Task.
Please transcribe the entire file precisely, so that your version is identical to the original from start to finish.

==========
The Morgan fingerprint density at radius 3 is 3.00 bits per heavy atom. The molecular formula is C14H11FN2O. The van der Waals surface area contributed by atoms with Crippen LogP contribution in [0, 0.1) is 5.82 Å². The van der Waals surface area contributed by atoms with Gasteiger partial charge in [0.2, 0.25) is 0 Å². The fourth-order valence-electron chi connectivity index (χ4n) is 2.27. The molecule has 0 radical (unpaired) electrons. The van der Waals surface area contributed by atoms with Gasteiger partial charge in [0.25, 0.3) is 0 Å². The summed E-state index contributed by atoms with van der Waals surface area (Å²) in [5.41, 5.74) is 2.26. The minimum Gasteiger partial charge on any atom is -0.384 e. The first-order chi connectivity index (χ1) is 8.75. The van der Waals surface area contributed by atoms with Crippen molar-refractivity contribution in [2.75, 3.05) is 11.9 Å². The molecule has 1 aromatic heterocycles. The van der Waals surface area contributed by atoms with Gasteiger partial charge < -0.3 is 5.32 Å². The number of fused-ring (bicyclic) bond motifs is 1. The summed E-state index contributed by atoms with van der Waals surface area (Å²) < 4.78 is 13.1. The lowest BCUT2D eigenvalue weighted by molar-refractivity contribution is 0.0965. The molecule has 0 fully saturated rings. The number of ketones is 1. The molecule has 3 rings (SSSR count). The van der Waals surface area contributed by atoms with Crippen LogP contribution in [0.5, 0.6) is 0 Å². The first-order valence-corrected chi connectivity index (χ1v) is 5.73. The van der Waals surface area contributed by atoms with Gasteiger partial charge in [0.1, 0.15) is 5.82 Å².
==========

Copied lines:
The Morgan fingerprint density at radius 3 is 3.00 bits per heavy atom. The molecular formula is C14H11FN2O. The van der Waals surface area contributed by atoms with Crippen LogP contribution in [0, 0.1) is 5.82 Å². The van der Waals surface area contributed by atoms with Gasteiger partial charge in [0.2, 0.25) is 0 Å². The fourth-order valence-electron chi connectivity index (χ4n) is 2.27. The molecule has 0 radical (unpaired) electrons. The van der Waals surface area contributed by atoms with Gasteiger partial charge in [0.25, 0.3) is 0 Å². The summed E-state index contributed by atoms with van der Waals surface area (Å²) in [5.41, 5.74) is 2.26. The minimum Gasteiger partial charge on any atom is -0.384 e. The first-order chi connectivity index (χ1) is 8.75. The van der Waals surface area contributed by atoms with Crippen molar-refractivity contribution in [2.75, 3.05) is 11.9 Å². The molecule has 1 aromatic heterocycles. The van der Waals surface area contributed by atoms with Gasteiger partial charge < -0.3 is 5.32 Å². The number of fused-ring (bicyclic) bond motifs is 1. The summed E-state index contributed by atoms with van der Waals surface area (Å²) < 4.78 is 13.1. The lowest BCUT2D eigenvalue weighted by molar-refractivity contribution is 0.0965. The molecule has 0 fully saturated rings. The number of ketones is 1. The molecule has 3 rings (SSSR count). The van der Waals surface area contributed by atoms with Crippen LogP contribution in [0.5, 0.6) is 0 Å². The first-order valence-corrected chi connectivity index (χ1v) is 5.73. The van der Waals surface area contributed by atoms with Gasteiger partial charge in [0.1, 0.15) is 5.82 Å².